Thanks Jimmy from Melbourne Health. I just wanted to confirm that multiple clinics happening in the same day can add to service files because last year when we were doing the tier 2 there was record patients from regional, there were multiple clinicians seen on a different day in the funding model he says it's all different events on that one day will be wrapped up into one, so it's all recorded in one clinic?

    Yeah so...

    We can, we have an opportunity to split that into different if you recorded in different clinics because it could be allied health the clinician and then the pharmacy etc. it could be multiple events?

    Yes so if it happens, if its three different contacts on the same date with the same patient in three different clinics its three service events.

    Thank you.

    Is that right Iain? Iain is there anything else you wanted to add to that definition?

    It is also important to understand the business rules as well in terms of what actually constitutes a clinic, and I won't comment on your ability to do that. But I think you know they need to be mindful that although this is a technical solution in terms of making sure there's a clinic ID that is different there's business rules around how you do that
    If those three clinics were in the same funding stream only one of those would be in you?

    If they're in this, if they're in the same program stream.

    Yes Sorry that is what I meant.

    Again part of the challenge in terms of trying to find the difference between new and review in rolling out contact to service events. But again that is one of the things that we will monitor and come back and ask people about what is the proportion of those sorts of clinics and how we pick them up, and are you better in that situation to consider multidisciplinary clinic over time and is that way to record it, as a cost weight. Cause there are other ways of thinking about how we are evolving the model.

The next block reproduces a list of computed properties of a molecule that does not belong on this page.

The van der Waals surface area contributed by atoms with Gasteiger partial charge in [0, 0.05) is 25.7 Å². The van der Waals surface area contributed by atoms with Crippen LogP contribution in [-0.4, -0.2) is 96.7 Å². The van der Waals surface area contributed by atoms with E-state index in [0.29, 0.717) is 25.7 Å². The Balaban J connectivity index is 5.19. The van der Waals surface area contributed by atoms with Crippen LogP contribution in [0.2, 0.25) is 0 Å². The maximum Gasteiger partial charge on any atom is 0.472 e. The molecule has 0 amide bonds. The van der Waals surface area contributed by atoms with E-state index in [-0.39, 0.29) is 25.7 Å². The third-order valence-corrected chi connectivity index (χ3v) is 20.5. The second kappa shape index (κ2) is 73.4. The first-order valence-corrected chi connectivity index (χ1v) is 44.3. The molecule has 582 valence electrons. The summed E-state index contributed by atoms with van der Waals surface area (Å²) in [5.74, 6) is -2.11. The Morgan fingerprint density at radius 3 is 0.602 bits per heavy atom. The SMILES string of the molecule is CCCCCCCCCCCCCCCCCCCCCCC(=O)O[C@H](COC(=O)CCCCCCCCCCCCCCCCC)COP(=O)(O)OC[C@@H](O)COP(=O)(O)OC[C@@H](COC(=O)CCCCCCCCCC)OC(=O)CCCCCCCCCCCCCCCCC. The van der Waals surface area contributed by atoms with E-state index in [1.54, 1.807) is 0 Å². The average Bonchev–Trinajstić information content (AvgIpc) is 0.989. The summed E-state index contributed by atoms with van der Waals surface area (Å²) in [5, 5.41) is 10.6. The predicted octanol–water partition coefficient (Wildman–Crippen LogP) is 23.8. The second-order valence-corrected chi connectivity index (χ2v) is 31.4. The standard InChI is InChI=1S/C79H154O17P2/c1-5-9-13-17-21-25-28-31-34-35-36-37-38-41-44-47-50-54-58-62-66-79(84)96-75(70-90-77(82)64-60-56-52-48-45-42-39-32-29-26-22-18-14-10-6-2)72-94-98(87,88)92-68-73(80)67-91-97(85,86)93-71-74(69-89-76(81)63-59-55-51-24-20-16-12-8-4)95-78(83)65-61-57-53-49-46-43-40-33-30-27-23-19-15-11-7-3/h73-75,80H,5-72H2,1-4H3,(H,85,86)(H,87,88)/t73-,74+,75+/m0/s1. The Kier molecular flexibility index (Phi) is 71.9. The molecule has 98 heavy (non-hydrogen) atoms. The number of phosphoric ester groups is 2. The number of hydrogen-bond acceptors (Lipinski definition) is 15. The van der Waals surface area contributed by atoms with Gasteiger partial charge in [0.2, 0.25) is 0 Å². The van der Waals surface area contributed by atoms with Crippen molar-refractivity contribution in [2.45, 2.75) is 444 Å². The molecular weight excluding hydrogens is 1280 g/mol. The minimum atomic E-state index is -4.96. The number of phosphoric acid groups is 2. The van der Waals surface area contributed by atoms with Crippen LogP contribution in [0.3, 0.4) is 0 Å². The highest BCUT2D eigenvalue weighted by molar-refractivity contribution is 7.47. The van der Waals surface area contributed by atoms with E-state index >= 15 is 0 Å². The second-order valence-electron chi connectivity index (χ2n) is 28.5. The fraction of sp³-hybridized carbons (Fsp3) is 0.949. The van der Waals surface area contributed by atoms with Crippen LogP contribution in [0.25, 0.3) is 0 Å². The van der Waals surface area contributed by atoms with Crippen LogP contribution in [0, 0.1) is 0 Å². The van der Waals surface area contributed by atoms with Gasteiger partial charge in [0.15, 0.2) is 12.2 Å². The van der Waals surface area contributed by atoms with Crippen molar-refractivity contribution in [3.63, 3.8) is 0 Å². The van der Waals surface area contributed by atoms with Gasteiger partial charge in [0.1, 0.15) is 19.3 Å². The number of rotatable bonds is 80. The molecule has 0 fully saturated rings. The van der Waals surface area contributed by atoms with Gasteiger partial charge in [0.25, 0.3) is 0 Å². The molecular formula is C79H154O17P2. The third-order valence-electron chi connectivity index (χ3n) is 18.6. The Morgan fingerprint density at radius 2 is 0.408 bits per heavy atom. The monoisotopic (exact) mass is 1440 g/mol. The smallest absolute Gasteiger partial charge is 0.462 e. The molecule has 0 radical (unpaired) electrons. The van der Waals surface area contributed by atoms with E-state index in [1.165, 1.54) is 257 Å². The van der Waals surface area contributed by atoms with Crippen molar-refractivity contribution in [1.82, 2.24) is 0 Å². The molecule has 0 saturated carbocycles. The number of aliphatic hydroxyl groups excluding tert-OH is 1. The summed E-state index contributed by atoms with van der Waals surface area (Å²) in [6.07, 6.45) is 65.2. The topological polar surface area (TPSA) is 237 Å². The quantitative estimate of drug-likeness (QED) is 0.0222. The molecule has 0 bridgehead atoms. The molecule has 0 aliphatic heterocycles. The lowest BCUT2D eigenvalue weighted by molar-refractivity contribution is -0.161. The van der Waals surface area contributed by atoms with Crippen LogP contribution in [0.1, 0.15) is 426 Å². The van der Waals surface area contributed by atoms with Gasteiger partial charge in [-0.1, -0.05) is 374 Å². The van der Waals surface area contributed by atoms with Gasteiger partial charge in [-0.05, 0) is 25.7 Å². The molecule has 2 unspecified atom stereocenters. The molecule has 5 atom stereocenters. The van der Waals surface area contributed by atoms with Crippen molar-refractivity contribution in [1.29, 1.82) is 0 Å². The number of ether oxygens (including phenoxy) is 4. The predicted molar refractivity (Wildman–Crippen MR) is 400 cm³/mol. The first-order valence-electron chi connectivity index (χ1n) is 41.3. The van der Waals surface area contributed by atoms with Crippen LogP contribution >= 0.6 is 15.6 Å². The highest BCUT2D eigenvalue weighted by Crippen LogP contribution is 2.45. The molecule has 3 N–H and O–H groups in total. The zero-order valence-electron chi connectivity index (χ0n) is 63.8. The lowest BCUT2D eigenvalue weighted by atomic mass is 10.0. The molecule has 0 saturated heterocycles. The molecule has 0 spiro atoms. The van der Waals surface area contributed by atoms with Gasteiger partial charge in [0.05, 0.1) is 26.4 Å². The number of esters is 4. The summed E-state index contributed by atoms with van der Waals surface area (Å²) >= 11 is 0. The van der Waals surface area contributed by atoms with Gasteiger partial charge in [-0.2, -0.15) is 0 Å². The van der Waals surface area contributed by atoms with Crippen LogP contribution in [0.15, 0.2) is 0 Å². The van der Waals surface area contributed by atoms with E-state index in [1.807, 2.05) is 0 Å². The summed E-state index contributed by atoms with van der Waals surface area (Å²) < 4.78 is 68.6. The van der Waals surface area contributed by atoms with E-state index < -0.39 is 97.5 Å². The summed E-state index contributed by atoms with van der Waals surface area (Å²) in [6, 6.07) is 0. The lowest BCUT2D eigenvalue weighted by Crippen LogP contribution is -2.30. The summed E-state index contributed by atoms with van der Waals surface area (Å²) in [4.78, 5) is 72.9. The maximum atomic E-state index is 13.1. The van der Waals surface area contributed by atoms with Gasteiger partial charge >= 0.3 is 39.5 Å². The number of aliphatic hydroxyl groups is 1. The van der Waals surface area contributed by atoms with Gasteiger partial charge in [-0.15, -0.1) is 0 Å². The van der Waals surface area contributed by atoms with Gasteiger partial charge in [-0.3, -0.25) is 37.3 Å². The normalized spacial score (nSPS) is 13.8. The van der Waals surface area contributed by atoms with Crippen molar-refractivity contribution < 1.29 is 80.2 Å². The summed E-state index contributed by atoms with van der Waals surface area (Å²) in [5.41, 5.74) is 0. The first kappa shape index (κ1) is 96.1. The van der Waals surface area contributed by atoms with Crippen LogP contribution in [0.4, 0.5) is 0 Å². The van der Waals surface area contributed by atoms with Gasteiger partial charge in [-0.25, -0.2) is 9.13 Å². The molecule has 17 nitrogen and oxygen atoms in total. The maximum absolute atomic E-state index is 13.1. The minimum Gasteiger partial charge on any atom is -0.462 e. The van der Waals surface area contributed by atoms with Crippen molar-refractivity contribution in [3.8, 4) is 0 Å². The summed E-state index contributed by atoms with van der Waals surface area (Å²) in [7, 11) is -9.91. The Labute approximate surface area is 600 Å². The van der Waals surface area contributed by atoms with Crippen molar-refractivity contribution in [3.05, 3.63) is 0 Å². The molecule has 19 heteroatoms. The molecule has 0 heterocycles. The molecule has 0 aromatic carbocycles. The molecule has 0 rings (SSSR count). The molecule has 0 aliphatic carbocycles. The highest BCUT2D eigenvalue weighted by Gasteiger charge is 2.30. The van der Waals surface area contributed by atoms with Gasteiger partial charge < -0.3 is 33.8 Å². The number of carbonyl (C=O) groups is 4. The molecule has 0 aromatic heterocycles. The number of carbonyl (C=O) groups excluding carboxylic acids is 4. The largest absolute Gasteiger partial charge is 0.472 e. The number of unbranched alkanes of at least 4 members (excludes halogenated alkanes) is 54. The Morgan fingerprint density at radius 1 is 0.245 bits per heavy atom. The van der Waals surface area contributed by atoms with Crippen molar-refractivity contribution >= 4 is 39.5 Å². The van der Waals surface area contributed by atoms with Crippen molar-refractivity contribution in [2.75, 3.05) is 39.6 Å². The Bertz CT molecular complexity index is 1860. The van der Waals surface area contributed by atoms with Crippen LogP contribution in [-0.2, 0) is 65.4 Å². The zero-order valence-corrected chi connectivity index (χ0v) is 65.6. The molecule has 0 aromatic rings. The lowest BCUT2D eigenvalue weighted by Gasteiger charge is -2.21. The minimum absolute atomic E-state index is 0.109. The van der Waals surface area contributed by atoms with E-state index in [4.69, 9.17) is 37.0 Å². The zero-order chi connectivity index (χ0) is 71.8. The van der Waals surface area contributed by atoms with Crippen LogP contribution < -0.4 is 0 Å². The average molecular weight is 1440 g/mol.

Ok a couple of questions from the floor here.

    Question around Can and will nurse practitioners led clinics attract funding under the WASE model? I am looking at Iain and he is nodding his head because I believe that is part of the model.

    Yeah as long as they're so as long as they're registered in NACMS they'll be counted and they'll be funded.

    We had a questions about...

    This is a question for you Phuong I think and potentially Andrew again around transitional compensation allowed if the regional health services have trouble meeting targets under the new activity model?

    So again no transitional grant but we'll have a look at them you know as I said discuss with each health service but the expectation is that people you know we have been shadowing for a couple of years and expect activity to be delivered but we'll have those discussions at performance meanings.

    Other questions from the floor? We will come back and there will be time again morning tea, lunch, before you leave, whether or not we have some more time at the end of presentations for some more questions to come, but I am kind of getting a sense that they are slowing down off the floor and the webinar, might break for morning tea thanks very much, please thank Ben for his presentation as well.

Presentation from the Funding Models Forum, 17 August 2017.

Reviewed 18 October 2017